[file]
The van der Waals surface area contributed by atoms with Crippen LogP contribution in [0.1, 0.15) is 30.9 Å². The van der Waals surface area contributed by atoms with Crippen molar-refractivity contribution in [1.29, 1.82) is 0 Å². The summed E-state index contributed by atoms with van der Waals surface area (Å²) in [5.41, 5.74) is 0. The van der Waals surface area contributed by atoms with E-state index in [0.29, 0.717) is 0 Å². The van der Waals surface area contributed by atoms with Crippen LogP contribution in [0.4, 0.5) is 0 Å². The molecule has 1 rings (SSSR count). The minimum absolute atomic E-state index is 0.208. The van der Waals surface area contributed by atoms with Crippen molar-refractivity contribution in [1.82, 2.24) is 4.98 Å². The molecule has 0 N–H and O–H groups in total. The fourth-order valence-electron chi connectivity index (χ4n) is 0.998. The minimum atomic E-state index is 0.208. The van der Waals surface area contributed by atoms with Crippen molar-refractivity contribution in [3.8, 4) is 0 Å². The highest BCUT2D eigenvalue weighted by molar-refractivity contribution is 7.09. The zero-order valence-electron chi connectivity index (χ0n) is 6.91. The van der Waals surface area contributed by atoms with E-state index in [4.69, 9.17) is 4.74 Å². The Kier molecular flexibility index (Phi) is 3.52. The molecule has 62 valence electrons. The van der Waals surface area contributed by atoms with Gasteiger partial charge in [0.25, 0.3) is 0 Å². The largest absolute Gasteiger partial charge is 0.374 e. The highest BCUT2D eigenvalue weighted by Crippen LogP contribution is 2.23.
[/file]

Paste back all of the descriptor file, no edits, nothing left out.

The van der Waals surface area contributed by atoms with Crippen LogP contribution in [0.1, 0.15) is 30.9 Å². The van der Waals surface area contributed by atoms with Crippen molar-refractivity contribution in [1.29, 1.82) is 0 Å². The summed E-state index contributed by atoms with van der Waals surface area (Å²) in [5.41, 5.74) is 0. The van der Waals surface area contributed by atoms with E-state index in [0.29, 0.717) is 0 Å². The van der Waals surface area contributed by atoms with Crippen LogP contribution in [0.4, 0.5) is 0 Å². The molecule has 1 rings (SSSR count). The minimum absolute atomic E-state index is 0.208. The van der Waals surface area contributed by atoms with Crippen molar-refractivity contribution in [1.82, 2.24) is 4.98 Å². The molecule has 0 N–H and O–H groups in total. The fourth-order valence-electron chi connectivity index (χ4n) is 0.998. The minimum atomic E-state index is 0.208. The van der Waals surface area contributed by atoms with Crippen molar-refractivity contribution in [3.8, 4) is 0 Å². The highest BCUT2D eigenvalue weighted by molar-refractivity contribution is 7.09. The zero-order valence-electron chi connectivity index (χ0n) is 6.91. The van der Waals surface area contributed by atoms with E-state index in [4.69, 9.17) is 4.74 Å². The Kier molecular flexibility index (Phi) is 3.52. The molecule has 62 valence electrons. The van der Waals surface area contributed by atoms with Gasteiger partial charge in [0.25, 0.3) is 0 Å². The largest absolute Gasteiger partial charge is 0.374 e. The highest BCUT2D eigenvalue weighted by Crippen LogP contribution is 2.23.